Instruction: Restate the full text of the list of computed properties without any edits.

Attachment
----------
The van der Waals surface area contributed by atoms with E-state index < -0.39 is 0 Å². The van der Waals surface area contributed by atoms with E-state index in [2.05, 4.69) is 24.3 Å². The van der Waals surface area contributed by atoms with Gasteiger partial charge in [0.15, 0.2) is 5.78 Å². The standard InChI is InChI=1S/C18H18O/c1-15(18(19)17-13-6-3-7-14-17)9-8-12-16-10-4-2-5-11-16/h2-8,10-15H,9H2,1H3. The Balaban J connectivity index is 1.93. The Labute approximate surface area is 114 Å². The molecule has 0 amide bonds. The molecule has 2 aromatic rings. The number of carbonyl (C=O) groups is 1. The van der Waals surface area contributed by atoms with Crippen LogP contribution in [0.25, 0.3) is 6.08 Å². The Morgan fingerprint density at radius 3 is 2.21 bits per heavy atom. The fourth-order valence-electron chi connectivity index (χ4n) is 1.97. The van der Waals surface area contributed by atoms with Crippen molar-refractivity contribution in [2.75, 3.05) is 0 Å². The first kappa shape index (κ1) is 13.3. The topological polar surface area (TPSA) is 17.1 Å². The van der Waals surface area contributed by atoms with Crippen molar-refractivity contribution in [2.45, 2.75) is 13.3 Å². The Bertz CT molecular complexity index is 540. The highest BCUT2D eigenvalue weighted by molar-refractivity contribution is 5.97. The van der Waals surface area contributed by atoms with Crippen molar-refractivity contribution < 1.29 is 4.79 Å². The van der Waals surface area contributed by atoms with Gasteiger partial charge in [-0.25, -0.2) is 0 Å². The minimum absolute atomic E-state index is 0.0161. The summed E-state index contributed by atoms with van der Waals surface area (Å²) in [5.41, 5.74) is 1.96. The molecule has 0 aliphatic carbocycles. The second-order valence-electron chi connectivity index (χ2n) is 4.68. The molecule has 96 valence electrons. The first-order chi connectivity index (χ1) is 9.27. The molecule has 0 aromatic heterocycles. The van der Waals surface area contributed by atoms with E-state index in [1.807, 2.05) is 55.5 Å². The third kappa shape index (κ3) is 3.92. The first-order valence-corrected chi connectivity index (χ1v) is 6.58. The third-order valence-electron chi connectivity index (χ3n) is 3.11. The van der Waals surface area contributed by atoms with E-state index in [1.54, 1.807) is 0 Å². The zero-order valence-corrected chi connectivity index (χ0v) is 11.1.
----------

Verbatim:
The van der Waals surface area contributed by atoms with E-state index < -0.39 is 0 Å². The van der Waals surface area contributed by atoms with E-state index in [2.05, 4.69) is 24.3 Å². The van der Waals surface area contributed by atoms with Gasteiger partial charge in [0.15, 0.2) is 5.78 Å². The standard InChI is InChI=1S/C18H18O/c1-15(18(19)17-13-6-3-7-14-17)9-8-12-16-10-4-2-5-11-16/h2-8,10-15H,9H2,1H3. The Balaban J connectivity index is 1.93. The Labute approximate surface area is 114 Å². The molecule has 0 amide bonds. The molecule has 2 aromatic rings. The number of carbonyl (C=O) groups is 1. The van der Waals surface area contributed by atoms with Crippen LogP contribution in [0.25, 0.3) is 6.08 Å². The Morgan fingerprint density at radius 3 is 2.21 bits per heavy atom. The fourth-order valence-electron chi connectivity index (χ4n) is 1.97. The van der Waals surface area contributed by atoms with Crippen molar-refractivity contribution in [2.75, 3.05) is 0 Å². The first kappa shape index (κ1) is 13.3. The topological polar surface area (TPSA) is 17.1 Å². The van der Waals surface area contributed by atoms with Crippen molar-refractivity contribution in [2.45, 2.75) is 13.3 Å². The Bertz CT molecular complexity index is 540. The highest BCUT2D eigenvalue weighted by molar-refractivity contribution is 5.97. The van der Waals surface area contributed by atoms with Crippen molar-refractivity contribution < 1.29 is 4.79 Å². The van der Waals surface area contributed by atoms with Gasteiger partial charge in [-0.25, -0.2) is 0 Å². The minimum absolute atomic E-state index is 0.0161. The summed E-state index contributed by atoms with van der Waals surface area (Å²) in [5.41, 5.74) is 1.96. The molecule has 0 aliphatic carbocycles. The second-order valence-electron chi connectivity index (χ2n) is 4.68. The molecule has 96 valence electrons. The first-order chi connectivity index (χ1) is 9.27. The molecule has 0 aromatic heterocycles. The van der Waals surface area contributed by atoms with E-state index in [1.807, 2.05) is 55.5 Å². The third kappa shape index (κ3) is 3.92. The first-order valence-corrected chi connectivity index (χ1v) is 6.58. The third-order valence-electron chi connectivity index (χ3n) is 3.11. The van der Waals surface area contributed by atoms with E-state index in [1.54, 1.807) is 0 Å². The zero-order valence-corrected chi connectivity index (χ0v) is 11.1.